Can Obama swing a lasting peace between Israelis and Palestinians?
AS I WRECK THIS CHAIR By William M. Esposo
The Philippine Star 2011-05-26
Perhaps encouraged by the impetus the killing of Osama bin Laden gave his administration, US President Barack Obama made a bold pitch when he recently proposed to Israel that they have to return to their pre-1967 Mideast War borders, if a lasting peace is to be attained with the Palestinians.

Speaking before the AIPAC (American Israel Public Affairs Committee Policy Conference), Obama said: “The status quo is unsustainable. And that is why on Thursday I stated publicly the principles that the United States believes can provide a foundation for negotiations toward an agreement to end the conflict and all claims — the broad outlines of which have been known for many years, and have been the template for discussions between the United States, Israel, and the Palestinians since at least the Clinton administration.”

He added: “Here are the facts we all must confront. First, the number of Palestinians living west of the Jordan River is growing rapidly and fundamentally reshaping the demographic realities of both Israel and the Palestinian Territories. This will make it harder and harder — without a peace deal — to maintain Israel as both a Jewish state and a democratic state.”

“Second, technology will make it harder for Israel to defend itself in the absence of a genuine peace.”

“Third, a new generation of Arabs is reshaping the region. A just and lasting peace can no longer be forged with one or two Arab leaders. Going forward, millions of Arab citizens have to see that peace is possible for that peace to be sustained.”

“And just as the context has changed in the Middle East, so too has it been changing in the international community over the last several years.  There’s a reason why the Palestinians are pursuing their interests at the United Nations. They recognize that there is an impatience with the peace process, or the absence of one, not just in the Arab World — in Latin America, in Asia, and in Europe. And that impatience is growing, and it’s already manifesting itself in capitals around the world.”

Obama warned: “But the march to isolate Israel internationally — and the impulse of the Palestinians to abandon negotiations — will continue to gain momentum in the absence of a credible peace process and alternative.  And for us to have leverage with the Palestinians, to have leverage with the Arab States and with the international community, the basis for negotiations has to hold out the prospect of success.”

Obama amplified his earlier proposal to return to pre-1967 Mideast War borders, which met stiff resistance from Israel. He said: “By definition, it means that the parties themselves — Israelis and Palestinians — will negotiate a border that is different than the one that existed on June 4, 1967. That’s what mutually agreed-upon swaps means. It is a well-known formula to all who have worked on this issue for a generation. It allows the parties themselves to account for the changes that have taken place over the last 44 years. It allows the parties themselves to take account of those changes, including the new demographic realities on the ground, and the needs of both sides. The ultimate goal is two states for two people: Israel as a Jewish state and the homeland for the Jewish people and the State of Palestine as the homeland for the Palestinian people — each state in joined self-determination, mutual recognition, and peace.”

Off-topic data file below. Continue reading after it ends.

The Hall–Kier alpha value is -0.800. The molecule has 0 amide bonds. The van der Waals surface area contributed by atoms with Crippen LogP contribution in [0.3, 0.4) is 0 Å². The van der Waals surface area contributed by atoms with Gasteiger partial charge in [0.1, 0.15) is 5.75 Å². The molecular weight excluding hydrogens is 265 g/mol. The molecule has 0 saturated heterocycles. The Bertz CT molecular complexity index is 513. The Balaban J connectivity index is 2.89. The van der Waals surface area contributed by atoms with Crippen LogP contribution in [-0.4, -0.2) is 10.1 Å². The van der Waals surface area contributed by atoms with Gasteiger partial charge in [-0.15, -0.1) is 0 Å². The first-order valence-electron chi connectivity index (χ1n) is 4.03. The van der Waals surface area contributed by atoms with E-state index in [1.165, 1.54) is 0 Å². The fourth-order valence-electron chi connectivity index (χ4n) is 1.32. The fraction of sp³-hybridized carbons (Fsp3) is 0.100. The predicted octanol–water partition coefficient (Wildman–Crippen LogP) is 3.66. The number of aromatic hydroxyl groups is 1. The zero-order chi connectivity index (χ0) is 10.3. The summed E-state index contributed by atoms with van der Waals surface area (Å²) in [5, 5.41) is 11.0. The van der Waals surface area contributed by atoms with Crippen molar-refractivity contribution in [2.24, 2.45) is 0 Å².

Indeed, there have been a lot of changes that are happening in the Middle East and Obama is right to counsel Israel to negotiate a lasting peace with the Palestinians. There is no predicting how the current People Power events in the region will reshape the Middle East. The less potential flashpoints there are, the better for the entire region.

The Palestinian problem has been a rallying point for the other Arabs who are promoting an anti-Israel stance. It has given Israel a lot of bad press all over the world where international media have successfully dramatized Israeli oppression of the Palestinians. An acceptable Israeli and Palestinian peace pact will diffuse a lot of Arab animosities towards Israel and its big patron, the US.

These are hard decisions for the Israelis to make. The Israeli setback when they last intruded into Lebanon demonstrated that fortunes are unpredictable in war. Israel should also consider that their patron, the US, is a superpower on the decline and should China and Russia decide to back the anti-Israel states — they’ll be confronted by tremendous odds.

By themselves, the Palestinians can hardly threaten Israel. The best they can do is to make life miserable for the Israelis. It is the involvement of other Arab states, especially if these Arab states are supported by either China or Russia, which is worrisome.

The Israelis and Palestinians are the exact opposite of Filipinos. Over here many Filipinos are clueless when it comes to our real history. The Israelis and Palestinians, on the other hand, are bogged down by bitter memories of the past. They’re both rendered immobile by the traumatic experiences of their respective histories. The bitter memories prevent them from trusting in the prospects of a lasting peace.

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